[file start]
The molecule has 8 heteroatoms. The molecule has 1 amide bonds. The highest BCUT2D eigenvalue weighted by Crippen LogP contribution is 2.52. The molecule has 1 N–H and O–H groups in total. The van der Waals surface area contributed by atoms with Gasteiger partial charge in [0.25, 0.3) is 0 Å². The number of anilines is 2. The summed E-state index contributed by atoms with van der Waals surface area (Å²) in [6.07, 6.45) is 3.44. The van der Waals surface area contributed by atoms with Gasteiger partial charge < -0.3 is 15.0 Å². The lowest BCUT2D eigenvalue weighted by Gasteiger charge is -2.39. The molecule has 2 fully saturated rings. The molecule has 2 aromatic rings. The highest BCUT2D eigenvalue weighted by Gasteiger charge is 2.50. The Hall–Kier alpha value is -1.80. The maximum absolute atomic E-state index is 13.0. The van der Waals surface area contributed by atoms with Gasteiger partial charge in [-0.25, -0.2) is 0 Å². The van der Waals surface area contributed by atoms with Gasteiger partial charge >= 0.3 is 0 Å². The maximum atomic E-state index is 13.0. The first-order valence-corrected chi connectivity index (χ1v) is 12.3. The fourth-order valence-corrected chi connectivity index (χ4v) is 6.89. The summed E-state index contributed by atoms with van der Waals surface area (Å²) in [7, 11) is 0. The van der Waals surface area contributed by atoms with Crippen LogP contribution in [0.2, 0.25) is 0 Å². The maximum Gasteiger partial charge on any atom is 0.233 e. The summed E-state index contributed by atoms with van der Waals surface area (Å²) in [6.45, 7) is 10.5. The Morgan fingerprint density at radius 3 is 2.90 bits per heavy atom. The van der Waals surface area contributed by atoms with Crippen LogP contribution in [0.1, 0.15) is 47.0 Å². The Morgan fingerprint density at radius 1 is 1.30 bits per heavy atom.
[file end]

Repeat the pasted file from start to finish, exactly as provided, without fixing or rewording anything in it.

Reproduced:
The molecule has 8 heteroatoms. The molecule has 1 amide bonds. The highest BCUT2D eigenvalue weighted by Crippen LogP contribution is 2.52. The molecule has 1 N–H and O–H groups in total. The van der Waals surface area contributed by atoms with Gasteiger partial charge in [0.25, 0.3) is 0 Å². The number of anilines is 2. The summed E-state index contributed by atoms with van der Waals surface area (Å²) in [6.07, 6.45) is 3.44. The van der Waals surface area contributed by atoms with Gasteiger partial charge < -0.3 is 15.0 Å². The lowest BCUT2D eigenvalue weighted by Gasteiger charge is -2.39. The molecule has 2 fully saturated rings. The molecule has 2 aromatic rings. The highest BCUT2D eigenvalue weighted by Gasteiger charge is 2.50. The Hall–Kier alpha value is -1.80. The maximum absolute atomic E-state index is 13.0. The van der Waals surface area contributed by atoms with Gasteiger partial charge in [-0.25, -0.2) is 0 Å². The van der Waals surface area contributed by atoms with Gasteiger partial charge >= 0.3 is 0 Å². The maximum atomic E-state index is 13.0. The first-order valence-corrected chi connectivity index (χ1v) is 12.3. The fourth-order valence-corrected chi connectivity index (χ4v) is 6.89. The summed E-state index contributed by atoms with van der Waals surface area (Å²) in [7, 11) is 0. The van der Waals surface area contributed by atoms with Crippen LogP contribution in [0.2, 0.25) is 0 Å². The maximum Gasteiger partial charge on any atom is 0.233 e. The summed E-state index contributed by atoms with van der Waals surface area (Å²) in [6.45, 7) is 10.5. The Morgan fingerprint density at radius 3 is 2.90 bits per heavy atom. The van der Waals surface area contributed by atoms with Crippen LogP contribution in [0.1, 0.15) is 47.0 Å². The Morgan fingerprint density at radius 1 is 1.30 bits per heavy atom.